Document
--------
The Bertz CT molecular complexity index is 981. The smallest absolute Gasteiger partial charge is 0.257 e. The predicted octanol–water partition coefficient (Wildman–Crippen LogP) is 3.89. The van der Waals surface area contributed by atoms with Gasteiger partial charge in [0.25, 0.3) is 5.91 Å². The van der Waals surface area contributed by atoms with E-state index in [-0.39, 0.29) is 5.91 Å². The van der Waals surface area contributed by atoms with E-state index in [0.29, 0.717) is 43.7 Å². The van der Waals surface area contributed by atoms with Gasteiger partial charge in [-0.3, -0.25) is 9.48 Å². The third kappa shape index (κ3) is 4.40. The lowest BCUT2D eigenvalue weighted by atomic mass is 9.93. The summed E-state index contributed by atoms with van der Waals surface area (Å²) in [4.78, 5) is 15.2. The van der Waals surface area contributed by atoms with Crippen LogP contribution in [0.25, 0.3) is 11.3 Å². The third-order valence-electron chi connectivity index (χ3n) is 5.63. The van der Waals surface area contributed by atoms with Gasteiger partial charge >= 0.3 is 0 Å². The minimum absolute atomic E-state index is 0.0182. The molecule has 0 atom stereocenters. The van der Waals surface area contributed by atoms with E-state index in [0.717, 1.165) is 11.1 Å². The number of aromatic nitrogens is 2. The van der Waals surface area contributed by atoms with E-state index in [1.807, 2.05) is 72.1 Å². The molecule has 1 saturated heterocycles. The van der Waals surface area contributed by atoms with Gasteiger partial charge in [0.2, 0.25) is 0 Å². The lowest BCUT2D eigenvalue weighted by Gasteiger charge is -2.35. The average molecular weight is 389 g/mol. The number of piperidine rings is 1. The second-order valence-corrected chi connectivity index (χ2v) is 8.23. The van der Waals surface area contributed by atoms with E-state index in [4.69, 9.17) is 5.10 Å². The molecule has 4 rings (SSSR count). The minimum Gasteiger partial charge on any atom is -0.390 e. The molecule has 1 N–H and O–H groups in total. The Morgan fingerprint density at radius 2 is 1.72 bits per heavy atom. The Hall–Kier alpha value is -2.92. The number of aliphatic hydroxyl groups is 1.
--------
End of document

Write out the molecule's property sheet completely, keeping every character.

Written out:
The Bertz CT molecular complexity index is 981. The smallest absolute Gasteiger partial charge is 0.257 e. The predicted octanol–water partition coefficient (Wildman–Crippen LogP) is 3.89. The van der Waals surface area contributed by atoms with Gasteiger partial charge in [0.25, 0.3) is 5.91 Å². The van der Waals surface area contributed by atoms with E-state index in [-0.39, 0.29) is 5.91 Å². The van der Waals surface area contributed by atoms with E-state index in [0.29, 0.717) is 43.7 Å². The van der Waals surface area contributed by atoms with Gasteiger partial charge in [-0.3, -0.25) is 9.48 Å². The third kappa shape index (κ3) is 4.40. The lowest BCUT2D eigenvalue weighted by atomic mass is 9.93. The summed E-state index contributed by atoms with van der Waals surface area (Å²) in [4.78, 5) is 15.2. The van der Waals surface area contributed by atoms with Crippen LogP contribution in [0.25, 0.3) is 11.3 Å². The third-order valence-electron chi connectivity index (χ3n) is 5.63. The van der Waals surface area contributed by atoms with Gasteiger partial charge >= 0.3 is 0 Å². The minimum absolute atomic E-state index is 0.0182. The molecule has 0 atom stereocenters. The van der Waals surface area contributed by atoms with E-state index in [0.717, 1.165) is 11.1 Å². The number of aromatic nitrogens is 2. The van der Waals surface area contributed by atoms with E-state index in [1.807, 2.05) is 72.1 Å². The molecule has 1 saturated heterocycles. The van der Waals surface area contributed by atoms with Gasteiger partial charge in [0.2, 0.25) is 0 Å². The lowest BCUT2D eigenvalue weighted by Gasteiger charge is -2.35. The average molecular weight is 389 g/mol. The number of piperidine rings is 1. The second-order valence-corrected chi connectivity index (χ2v) is 8.23. The van der Waals surface area contributed by atoms with E-state index in [4.69, 9.17) is 5.10 Å². The molecule has 4 rings (SSSR count). The minimum Gasteiger partial charge on any atom is -0.390 e. The molecule has 1 N–H and O–H groups in total. The Morgan fingerprint density at radius 2 is 1.72 bits per heavy atom. The Hall–Kier alpha value is -2.92. The number of aliphatic hydroxyl groups is 1.